Buying a home is not a solo adventure. No one gets through the process without help, especially the first time. After all, even if you dig in on educating yourself, you’re not going to become a real estate, finance, and building expert. And expertise is what you want when the dollar figures have so many zeros, right?
That’s why it’s important to build a team of professionals you can trust. From start to finish, the homebuying process involves a number of specialized professionals. You might deal with your real estate agent once or twice a week, but there are others you’ll never lay eyes on.
Let’s meet them all and see where they enter the picture.
Before you start shopping for a home …
There are three professionals you’ll want to connect with before you start looking for a home.
1. Homeownership Advisor
This is the first person you want to bring on board. Here at Framework, we love Homeownership Advisors (sometimes called housing counselors) because they provide trusted, unbiased guidance throughout the entire homebuying process, from deciding how much you can afford to having your back during the closing process.
Your advisor answers your questions, connects you to other resources, and generally helps you keep moving toward your goal. They might even know about obscure homeownership programs that you could qualify for.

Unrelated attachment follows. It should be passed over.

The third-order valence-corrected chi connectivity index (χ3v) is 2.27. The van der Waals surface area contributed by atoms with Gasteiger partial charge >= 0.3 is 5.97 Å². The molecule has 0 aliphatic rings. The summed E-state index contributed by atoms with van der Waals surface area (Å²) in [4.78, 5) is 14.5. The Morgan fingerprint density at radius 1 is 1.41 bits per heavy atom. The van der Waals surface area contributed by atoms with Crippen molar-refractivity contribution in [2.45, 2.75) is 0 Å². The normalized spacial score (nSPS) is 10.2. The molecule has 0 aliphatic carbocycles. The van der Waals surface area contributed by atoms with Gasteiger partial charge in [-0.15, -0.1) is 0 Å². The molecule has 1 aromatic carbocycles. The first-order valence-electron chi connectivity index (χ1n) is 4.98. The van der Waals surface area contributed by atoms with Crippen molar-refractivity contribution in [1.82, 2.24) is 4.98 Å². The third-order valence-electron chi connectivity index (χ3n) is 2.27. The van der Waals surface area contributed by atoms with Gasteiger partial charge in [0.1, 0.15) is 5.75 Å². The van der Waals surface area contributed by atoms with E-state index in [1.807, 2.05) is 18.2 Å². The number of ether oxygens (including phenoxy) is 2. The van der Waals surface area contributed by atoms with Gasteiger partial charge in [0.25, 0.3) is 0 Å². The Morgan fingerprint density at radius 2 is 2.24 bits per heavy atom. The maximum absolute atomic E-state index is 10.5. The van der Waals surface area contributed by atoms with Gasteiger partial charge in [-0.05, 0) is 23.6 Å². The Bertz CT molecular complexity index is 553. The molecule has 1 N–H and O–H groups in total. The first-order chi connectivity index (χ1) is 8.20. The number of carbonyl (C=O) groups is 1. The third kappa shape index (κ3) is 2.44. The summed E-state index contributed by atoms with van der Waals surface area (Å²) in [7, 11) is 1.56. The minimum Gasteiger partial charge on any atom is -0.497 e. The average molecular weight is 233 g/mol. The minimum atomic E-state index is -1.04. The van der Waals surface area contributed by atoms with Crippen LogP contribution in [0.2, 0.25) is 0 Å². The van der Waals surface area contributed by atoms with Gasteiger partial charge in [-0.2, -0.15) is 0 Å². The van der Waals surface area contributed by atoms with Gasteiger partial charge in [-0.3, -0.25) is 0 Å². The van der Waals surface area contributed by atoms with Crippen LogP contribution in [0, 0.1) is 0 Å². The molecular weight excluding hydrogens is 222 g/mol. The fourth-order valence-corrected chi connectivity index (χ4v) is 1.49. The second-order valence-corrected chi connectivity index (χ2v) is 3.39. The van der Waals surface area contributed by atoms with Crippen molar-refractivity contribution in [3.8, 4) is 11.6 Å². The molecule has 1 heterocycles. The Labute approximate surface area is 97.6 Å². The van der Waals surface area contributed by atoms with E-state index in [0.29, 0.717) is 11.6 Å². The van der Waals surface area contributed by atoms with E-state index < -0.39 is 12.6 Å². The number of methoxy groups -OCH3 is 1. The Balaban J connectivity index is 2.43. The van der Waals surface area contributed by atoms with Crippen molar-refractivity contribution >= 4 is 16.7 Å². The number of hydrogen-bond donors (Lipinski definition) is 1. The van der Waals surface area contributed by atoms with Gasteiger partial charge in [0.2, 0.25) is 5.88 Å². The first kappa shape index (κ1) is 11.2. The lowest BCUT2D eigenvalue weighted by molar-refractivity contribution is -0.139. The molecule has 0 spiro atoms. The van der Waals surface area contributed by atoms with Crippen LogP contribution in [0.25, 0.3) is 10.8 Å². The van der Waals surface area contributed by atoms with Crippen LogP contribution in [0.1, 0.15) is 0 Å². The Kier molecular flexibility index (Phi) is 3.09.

Click here to search our national network of nonprofit homeownership advising partners.
2. Real estate agent
Finding a great agent is another priority. Besides scouting homes for you, your real estate agent helps you prepare and negotiate the purchase agreement once you’ve found a great property and then steers you to the closing. The agent is typically a homebuyer’s top ally and guide.
Agents are licensed by the state, provide advice, and represent buyers in negotiations with sellers and their agents. A “buyer’s agent” represents only your interests to the seller and seller’s agent. The seller’s agent or listing agent works on the seller’s behalf.
FYI, some homebuyers work with a facilitator: a real estate agent who does not represent you directly. You would use one if you decided not to work with an agent and needed help completing the purchase agreement. If you’re an experienced homebuyer, this could work for you.
- Learn the different types of agents
- How to find a Realtor you can trust
- Questions to ask your Realtor
3. Loan officer or mortgage broker
Your loan officer represents the lending institution that processes your mortgage application. It’s the loan officer who will give you the preapproval you need to be taken seriously as a buyer — one reason it’s best to shop for a mortgage before you start shopping for a home. They’ll also help you through the process in general and make sure you meet all the loan requirements.
A mortgage broker is more of a go-between who helps you shop for and compare loans from different lenders. One thing the two have in common is that they are expected to help you find the best loan product you qualify for.
When you find “the one” …
The next three pros step in once you make an offer.
4. Real estate attorney